You won’t hear the Bible read just in English in the weekly service at Creek Road Presbyterian Church’s South Bank campus, but in Farsi too. This accommodation of cultural groups through translations isn’t unusual in Australian churches. But, at Creek Road in Brisbane where Nathan Campbell works, the church has invested in cross-cultural evangelism by hiring M*, an Iranian who arrived in Australia as an asylum- seeker in May 2013. This is his story as told to Nathan.
Tell us about growing up in Iran?
I was born in a city called Shahrekord. I have a big family – two brothers, and five sisters. My father died when I was eight. I finished school and joined the army for my compulsory military service and then went to technical school to train as a mechanic. I worked in a factory for two years before changing career to sales manager for Sony. I was very good at my job, and I loved it very much. Then, I lost my job because of sanctions placed on Iran. I was unemployed for six months. I was very angry with the government, and I shared my disappointment on social media. I was arrested and taken to court. After that I decided to leave Iran, my home. This was hard. I miss my home, but most importantly, my family, especially my mother. In Iran, family is everything.
Why did you come to Australia?
I wanted to escape Iran. It wasn’t important where to. Friends gave me the number for a smuggler in Indonesia and I called him and spoke about where to go. I was told if I wanted to go somewhere like America it would take time, and more money, but that it was easy to get to Australia. I knew a little bit about some Australian cities, but not much. We have good memories about Australia from the World Cup qualifier in 1997. I flew to Malaysia, and then to Indonesia, where I flew into Bali. I ended up on an island near Makassar, where I stayed in a safe house for two weeks, and then I came to Australia by boat.
It was a hard journey, and I will never forget those nine days. We ran out of food and water after six days, and people started to fight. Some people were hiding water. Everyone was getting sick; there were lots of babies and children – and they were all crying. We saw another boat, and some planes, but nobody came to help. Then there was a miracle. There was a mobile phone on board, and the battery had gone flat, but somehow some men were able to charge it and call 000. The navy rescued us. We were very close to Darwin; we were taken to detention there. We were placed in quarantine so they could check our health and identity. I had my passport. On my first night they let me call my mum. I couldn’t call from the safe house, or the boat – they had not heard from me for 20 days. I said “I’m safe.”
Where did you first meet Christians?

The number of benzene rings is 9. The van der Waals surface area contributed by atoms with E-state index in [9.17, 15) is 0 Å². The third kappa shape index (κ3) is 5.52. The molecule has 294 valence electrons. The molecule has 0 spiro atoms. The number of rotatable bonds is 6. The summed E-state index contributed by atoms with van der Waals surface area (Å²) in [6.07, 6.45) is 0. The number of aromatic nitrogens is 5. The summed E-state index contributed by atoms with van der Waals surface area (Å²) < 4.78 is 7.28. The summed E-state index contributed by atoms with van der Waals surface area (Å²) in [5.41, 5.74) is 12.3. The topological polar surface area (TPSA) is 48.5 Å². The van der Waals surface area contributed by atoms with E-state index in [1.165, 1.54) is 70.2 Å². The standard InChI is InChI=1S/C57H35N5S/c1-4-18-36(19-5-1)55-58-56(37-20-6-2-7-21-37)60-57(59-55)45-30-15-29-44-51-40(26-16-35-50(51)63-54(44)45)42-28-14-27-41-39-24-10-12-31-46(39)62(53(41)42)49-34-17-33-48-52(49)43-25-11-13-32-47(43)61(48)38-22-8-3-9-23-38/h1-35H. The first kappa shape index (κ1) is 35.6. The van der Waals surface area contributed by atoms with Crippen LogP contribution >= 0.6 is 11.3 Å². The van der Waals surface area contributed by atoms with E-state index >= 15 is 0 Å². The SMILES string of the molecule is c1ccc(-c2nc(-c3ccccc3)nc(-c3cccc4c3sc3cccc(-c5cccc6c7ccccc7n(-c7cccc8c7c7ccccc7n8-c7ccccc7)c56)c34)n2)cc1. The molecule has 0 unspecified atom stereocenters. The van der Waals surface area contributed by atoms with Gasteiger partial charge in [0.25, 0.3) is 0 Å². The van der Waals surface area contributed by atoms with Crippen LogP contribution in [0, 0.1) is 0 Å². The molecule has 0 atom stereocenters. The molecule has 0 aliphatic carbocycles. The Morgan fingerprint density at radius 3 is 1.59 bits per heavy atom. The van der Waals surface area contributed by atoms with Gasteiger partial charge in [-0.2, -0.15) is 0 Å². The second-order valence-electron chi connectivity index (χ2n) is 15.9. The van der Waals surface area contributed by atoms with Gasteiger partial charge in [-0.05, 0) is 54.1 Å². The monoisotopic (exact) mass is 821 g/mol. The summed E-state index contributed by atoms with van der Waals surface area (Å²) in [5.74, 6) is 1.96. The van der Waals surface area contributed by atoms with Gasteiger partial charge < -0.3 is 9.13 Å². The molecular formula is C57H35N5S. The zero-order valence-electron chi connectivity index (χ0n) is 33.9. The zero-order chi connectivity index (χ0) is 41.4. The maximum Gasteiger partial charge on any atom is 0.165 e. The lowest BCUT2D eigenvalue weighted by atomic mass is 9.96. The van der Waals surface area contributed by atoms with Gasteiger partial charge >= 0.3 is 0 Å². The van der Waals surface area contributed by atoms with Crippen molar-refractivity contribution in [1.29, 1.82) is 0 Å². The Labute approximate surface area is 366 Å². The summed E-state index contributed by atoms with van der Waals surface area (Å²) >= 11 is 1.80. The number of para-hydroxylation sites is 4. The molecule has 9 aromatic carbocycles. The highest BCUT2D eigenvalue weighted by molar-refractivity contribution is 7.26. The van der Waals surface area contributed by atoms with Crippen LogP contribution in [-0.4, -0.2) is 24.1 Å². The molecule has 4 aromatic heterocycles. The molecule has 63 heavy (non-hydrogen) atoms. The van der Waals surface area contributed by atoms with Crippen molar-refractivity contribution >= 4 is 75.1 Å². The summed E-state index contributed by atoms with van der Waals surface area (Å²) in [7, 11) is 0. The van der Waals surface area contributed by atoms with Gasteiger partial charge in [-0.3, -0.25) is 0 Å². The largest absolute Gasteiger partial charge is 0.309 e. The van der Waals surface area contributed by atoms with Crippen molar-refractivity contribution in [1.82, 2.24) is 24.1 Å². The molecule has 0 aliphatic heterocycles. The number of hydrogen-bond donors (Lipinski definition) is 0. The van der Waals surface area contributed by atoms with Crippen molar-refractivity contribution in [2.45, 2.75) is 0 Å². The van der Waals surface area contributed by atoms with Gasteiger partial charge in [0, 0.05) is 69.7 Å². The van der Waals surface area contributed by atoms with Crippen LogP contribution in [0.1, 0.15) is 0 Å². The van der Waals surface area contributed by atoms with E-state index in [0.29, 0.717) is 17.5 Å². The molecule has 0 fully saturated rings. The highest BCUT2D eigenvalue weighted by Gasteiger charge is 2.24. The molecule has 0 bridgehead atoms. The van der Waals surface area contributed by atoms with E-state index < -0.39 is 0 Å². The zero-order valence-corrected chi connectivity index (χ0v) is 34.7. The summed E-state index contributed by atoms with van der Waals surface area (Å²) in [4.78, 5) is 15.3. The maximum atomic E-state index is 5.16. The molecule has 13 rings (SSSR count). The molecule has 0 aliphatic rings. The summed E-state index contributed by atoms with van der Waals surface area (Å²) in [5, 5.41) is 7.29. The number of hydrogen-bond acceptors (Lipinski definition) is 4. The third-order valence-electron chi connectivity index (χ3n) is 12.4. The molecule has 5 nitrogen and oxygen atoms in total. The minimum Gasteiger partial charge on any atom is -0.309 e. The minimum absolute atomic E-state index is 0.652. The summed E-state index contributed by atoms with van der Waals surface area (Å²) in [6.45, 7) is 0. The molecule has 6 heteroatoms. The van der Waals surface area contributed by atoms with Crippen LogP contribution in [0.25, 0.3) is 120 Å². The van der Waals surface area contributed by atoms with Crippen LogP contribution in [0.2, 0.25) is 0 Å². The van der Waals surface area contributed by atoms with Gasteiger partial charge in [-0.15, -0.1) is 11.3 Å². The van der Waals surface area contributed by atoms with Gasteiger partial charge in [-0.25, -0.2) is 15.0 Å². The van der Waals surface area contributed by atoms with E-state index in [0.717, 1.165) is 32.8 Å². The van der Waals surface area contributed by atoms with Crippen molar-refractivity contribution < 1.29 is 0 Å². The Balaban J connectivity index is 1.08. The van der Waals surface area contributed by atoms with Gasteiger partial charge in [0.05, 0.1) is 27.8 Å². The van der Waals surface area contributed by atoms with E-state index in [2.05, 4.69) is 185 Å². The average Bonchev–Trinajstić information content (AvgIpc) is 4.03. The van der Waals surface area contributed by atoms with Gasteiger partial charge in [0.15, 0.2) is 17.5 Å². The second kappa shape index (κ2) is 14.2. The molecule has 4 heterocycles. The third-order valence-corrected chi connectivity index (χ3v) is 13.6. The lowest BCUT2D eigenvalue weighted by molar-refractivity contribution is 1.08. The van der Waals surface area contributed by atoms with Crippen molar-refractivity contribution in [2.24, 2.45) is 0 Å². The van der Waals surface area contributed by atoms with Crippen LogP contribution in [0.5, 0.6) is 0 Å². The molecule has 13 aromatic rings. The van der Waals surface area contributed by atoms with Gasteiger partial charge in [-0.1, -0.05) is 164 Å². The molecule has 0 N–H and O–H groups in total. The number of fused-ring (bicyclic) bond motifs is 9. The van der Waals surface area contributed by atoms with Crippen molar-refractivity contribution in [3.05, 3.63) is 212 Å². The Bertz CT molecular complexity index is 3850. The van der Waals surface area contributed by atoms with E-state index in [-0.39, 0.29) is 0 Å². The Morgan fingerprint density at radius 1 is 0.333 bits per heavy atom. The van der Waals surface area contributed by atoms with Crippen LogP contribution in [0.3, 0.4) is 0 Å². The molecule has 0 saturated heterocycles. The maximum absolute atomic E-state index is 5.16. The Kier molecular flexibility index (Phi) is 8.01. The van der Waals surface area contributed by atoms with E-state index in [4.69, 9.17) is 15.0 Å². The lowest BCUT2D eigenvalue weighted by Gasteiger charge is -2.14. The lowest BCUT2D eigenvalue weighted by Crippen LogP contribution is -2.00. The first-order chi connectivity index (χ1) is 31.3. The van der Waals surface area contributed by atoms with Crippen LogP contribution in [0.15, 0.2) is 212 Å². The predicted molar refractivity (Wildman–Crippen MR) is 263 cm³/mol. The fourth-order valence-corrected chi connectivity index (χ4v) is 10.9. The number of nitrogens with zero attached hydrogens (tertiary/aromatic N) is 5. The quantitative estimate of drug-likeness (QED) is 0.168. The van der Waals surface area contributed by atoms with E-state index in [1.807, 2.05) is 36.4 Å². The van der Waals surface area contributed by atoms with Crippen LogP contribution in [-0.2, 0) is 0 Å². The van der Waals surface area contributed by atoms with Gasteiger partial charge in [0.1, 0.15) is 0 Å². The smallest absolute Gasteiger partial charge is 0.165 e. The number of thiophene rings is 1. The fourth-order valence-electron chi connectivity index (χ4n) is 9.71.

I had a friend in the army who was a Christian. When I came to Australia, in detention, I met a priest – I don’t know if he was Catholic or Orthodox; he wore robes. He was nice, and he spoke about Jesus, saying “Jesus was God.” In Iran, people respect Jesus, but they say “Jesus is just a prophet, not God.” This priest spoke about Jesus as God, and gave me a cross – a plastic cross as a gift. I’ve still got it. I loved it very much. I got a Bible from the library and started reading. It was hard for me, and confusing. It was hard in detention to find someone to talk about Jesus with.
When I came to Brisbane, I went to a church called Village Avenue in Coopers Plains. People welcomed me and invited me to their homes, but my English was not good yet. When I moved to Annerley, I went to an English class run by a church, where I met people who invited me to Creek Road. I went to church with them, and did Bible studies. I’ll never forget the day I got baptised at Creek Road — it’s my new birthday. I’m so excited, and have been telling people about Jesus ever since. I’ve tried to meet more and more Iranians to read the Bible together, and now this is my job. My prayer is that Creek Road, and other churches, will keep sharing the gospel with refugees like me. I love this job more than I loved working for Sony. I choose to share my faith, because I keep thinking “Jesus chose me.” I miss my family, especially my mother, but when I go to church I feel like I have family – brothers and sisters – here.
How can other churches help refugees?
Talk to them; listen to them. They come from different countries and hard situations; many of them have lost family and friends. They need love, to be cared for and accepted like family, not like strangers. That’s the number one need they have. We can help with other things like language, and information about life in Australia, and help them join the community, and give some things that they need. But share love, and especially the love of God, the good news about Jesus, through the Bible. We need to show them Jesus.
*Name withheld for safety.